A UK government push to persuade local authority pension funds to plough billions of pounds into levelling up projects may conflict with trustees’ duty to secure the best returns for pensioners, one of Britain’s largest town hall schemes has warned.
Gordon Ross, chief investment officer of LGPS Central, told the Financial Times that any required target to invest in projects aimed at regenerating needier areas of the country “may not always align” with schemes’ investment obligations. LGPS Central, which invests on behalf of a pool of eight local authority pension funds in the Midlands, has a combined £55bn of assets.
His comments come as the government prepares to publish its plans for increasing local investment through town hall funds. Ministers have set out plans to tap more than £16bn of cash in local authority pension funds by setting an ambition for these retirement schemes to invest up to 5 per cent of their portfolios in projects that help “level up” poorer areas.
The proposal — first outlined in a government White Paper last year and reiterated in the Spring Budget — is part of a wider push by the government to unleash capital held by institutional investors, such as leading retirement funds, to help drive fresh investment into local projects, such as infrastructure, housing, regeneration and small business finance.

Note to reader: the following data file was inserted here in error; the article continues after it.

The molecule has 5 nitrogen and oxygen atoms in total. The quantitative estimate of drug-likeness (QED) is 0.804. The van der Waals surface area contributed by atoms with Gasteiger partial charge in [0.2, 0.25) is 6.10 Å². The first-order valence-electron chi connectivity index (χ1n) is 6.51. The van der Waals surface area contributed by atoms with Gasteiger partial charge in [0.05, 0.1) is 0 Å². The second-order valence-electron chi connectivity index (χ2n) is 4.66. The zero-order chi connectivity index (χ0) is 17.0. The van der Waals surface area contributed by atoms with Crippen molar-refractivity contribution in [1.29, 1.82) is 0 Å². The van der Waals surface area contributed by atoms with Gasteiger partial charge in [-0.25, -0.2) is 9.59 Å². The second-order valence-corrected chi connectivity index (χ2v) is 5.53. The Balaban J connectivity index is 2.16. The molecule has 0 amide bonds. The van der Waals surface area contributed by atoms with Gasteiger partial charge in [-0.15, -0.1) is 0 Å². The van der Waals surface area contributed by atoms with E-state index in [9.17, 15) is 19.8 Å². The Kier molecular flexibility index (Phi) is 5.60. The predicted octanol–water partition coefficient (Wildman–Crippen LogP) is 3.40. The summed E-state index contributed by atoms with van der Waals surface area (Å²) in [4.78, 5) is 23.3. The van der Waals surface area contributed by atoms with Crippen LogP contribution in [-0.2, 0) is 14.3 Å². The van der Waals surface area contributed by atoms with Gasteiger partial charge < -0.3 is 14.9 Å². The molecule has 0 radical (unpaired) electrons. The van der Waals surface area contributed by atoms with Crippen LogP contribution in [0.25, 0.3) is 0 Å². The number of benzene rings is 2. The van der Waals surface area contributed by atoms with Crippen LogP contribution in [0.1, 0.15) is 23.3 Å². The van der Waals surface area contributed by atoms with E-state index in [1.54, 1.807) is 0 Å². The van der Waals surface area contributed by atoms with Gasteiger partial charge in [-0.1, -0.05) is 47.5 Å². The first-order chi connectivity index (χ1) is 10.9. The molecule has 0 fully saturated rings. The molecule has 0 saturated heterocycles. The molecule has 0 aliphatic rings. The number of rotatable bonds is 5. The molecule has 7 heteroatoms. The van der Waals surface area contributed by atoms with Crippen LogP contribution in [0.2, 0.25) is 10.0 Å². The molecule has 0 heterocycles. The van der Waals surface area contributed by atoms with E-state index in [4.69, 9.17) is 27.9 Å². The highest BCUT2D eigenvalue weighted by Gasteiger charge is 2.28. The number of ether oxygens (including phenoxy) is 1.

“LGPS funds are global investors and their governing bodies have to ensure that their investments will meet their fiduciary duties and provide the outcomes that fund members and employers need,” said Ross.
“As such, mandation of any specific investment or asset class may not always align with these needs, and every investment will need to be looked at very carefully through a risk and return lens.”
The £342bn Local Government Pension Scheme (LGPS) — which serves around 6mn council workers in England and Wales — invests in a wide range of assets, including in the UK and globally.
Ross said many town hall funds already had investments in the UK and added that allowing funds to invest in levelling up projects around the country, rather than just locally, would open “a broader set of opportunities”.
Investment consultants to local government schemes said many town hall funds were already investing in projects, such as social housing and infrastructure in the UK.
But they noted that unlike other public sector pension plans, such as the NHS, teachers and firefighters, which are funded by taxpayers, pensions for local council workers are funded by contributions from scheme members and sponsoring employers or local councils. More than 18,000 employers participate in the LGPS in England and Wales.
“Investment returns are therefore very important for local government schemes,” said Iain Campbell, senior investment consultant with Hymans Robertson, a professional services firm.
“Every pound not earned from investments means a pound of contributions that may have to come from members, or employers. For the councils, this may mean less money to spend fixing potholes.”
The Department for Levelling Up, Housing and Communities said further information on its proposals would be published “in due course”.